Electricity rates in city set to rise

Grand Forks residents will see an rate increase of four per cent in the price of electricity effective Jan. 1.

Last April, policy 1205 was adopted by city council addressing the issue of electrical rate increases.

The policy states that because the city buys electricity from FortisBC at a wholesale rate, staff are directed to bring forward a bylaw that would amend the Electrical Utility Regulatory Bylaw.

As outlined in the amendment bylaw, the rates to be a minimum of 98 per cent of the rates charged by FortisBC for residential homes and that commercial rates are adjusted to maintain competitive rates compared to FortisBC.

“It’s been increased with accordance to council policy,” said Lynne Burch, chief administrative officer for the city. “Council policy says that any time that there’s a rate increase given to the city by Fortis, that we automatically bring a bylaw increasing the rate to 98 per cent of the Fortis rate for residential.”

Alex Love, the city’s electric utility consultant, noted through email that the FortisBC rate would be finalized through a hearing process starting in March.

“This means the final rate will probably not be set ‘till mid-summer,” he added. “I think if there is any change between the interim and final rate it will probably be a small amount.”

In terms of electrical utility rates and connection charges, residential services will be charged a basic minimum of $14.95 per month with an additional $0.09394 per kWh (kilowatt per hour) based on actual consumption.

For commercial, industrial or institutional services, the basic minimum will be $16.50 per month with $0.10255 per kWh for the first 200,000 kWh or less consumed in a two-month billing period.
Should the usage be above 200,000 kWh, it will cost an additional $0.0761.

For service charges on existing service connection and reconnection, there will be a $30 fee. The fee applies to applications including if the owner wishes to establish a new electrical utility account in their name, having the electrical meter read, turning off or on an existing electrical service and a reconnection of a meter after disconnection for violation of the terms and conditions contained in the bylaw.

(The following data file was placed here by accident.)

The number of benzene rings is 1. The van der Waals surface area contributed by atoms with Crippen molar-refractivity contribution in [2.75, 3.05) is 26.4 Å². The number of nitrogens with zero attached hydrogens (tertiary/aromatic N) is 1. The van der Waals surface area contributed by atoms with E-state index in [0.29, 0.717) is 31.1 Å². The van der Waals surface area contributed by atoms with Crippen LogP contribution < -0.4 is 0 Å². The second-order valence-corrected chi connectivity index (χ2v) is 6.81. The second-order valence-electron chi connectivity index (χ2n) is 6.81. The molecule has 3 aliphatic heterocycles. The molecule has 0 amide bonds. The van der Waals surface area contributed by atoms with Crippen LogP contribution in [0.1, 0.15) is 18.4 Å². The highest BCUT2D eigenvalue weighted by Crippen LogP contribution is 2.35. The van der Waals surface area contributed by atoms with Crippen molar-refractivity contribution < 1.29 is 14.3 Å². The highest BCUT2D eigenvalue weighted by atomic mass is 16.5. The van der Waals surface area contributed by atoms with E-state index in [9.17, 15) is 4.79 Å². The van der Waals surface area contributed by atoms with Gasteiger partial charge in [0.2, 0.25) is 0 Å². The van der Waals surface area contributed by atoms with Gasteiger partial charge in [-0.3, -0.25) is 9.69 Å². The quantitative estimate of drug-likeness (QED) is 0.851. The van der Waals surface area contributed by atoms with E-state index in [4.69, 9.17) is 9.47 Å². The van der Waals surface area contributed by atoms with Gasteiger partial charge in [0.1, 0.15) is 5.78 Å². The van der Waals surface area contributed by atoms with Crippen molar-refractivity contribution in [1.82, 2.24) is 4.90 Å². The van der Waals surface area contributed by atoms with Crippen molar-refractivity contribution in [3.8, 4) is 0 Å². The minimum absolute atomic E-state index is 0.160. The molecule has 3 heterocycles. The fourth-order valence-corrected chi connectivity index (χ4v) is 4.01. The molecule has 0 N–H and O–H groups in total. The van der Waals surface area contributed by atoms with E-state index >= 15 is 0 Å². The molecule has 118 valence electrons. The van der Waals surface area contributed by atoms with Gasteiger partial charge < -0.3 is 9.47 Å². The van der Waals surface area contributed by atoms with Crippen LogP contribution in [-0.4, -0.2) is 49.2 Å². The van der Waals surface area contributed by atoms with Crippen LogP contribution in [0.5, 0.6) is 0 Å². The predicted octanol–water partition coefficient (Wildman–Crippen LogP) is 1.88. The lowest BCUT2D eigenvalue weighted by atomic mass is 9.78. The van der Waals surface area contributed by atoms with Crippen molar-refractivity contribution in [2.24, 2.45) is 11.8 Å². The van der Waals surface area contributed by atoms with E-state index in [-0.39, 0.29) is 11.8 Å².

The four per cent interim rate includes a 1.5 per cent revenue requirement and a 2.5 per cent rebalancing.

“The general rate increase (1.5 per cent) is the rate change that applies to all the FortisBC customers,” stated Love. “In 2009, FortisBC had a rate design hearing to review the rates of all their customer classes (residential, wholesale, commercial …) as a result of this hearing, it was determined that some customers were not paying their fair share of electrical costs (some were paying too much, others too little). Thus there was a rate rebalancing put in place that will take two to three years to implement starting in 2011.”

Rate rebalancing resulted in a 2.5 per cent increase for FortisBC wholesale and residential rates in 2011 and 2012.

“This rate rebalance is on top of any general rate increase,” said Love. “After all the rate rebalancing is completed, the customer classes should all be paying pretty close to their fair share of electrical costs.”

Love pointed out that 2012 would see the final rate rebalance seen in the wholesale rates to the Grand Forks electrical utility.

These current rates are subject to change should the final FortisBC 2012 rate increase, but it is not expected to occur until the summer of 2012. Final reading for the bylaw occurred last Monday.

The residential electrical rates increased by 9.9 per cent in March 2011 and 3.9 per cent in July 2011. These increases include the rate rebalance component.  Grand Forks and FortisBC residential rates have both risen approximately the same amount over the last several years.

It is currently forecast that the rate increase in 2013 will be about 6.5 per cent.

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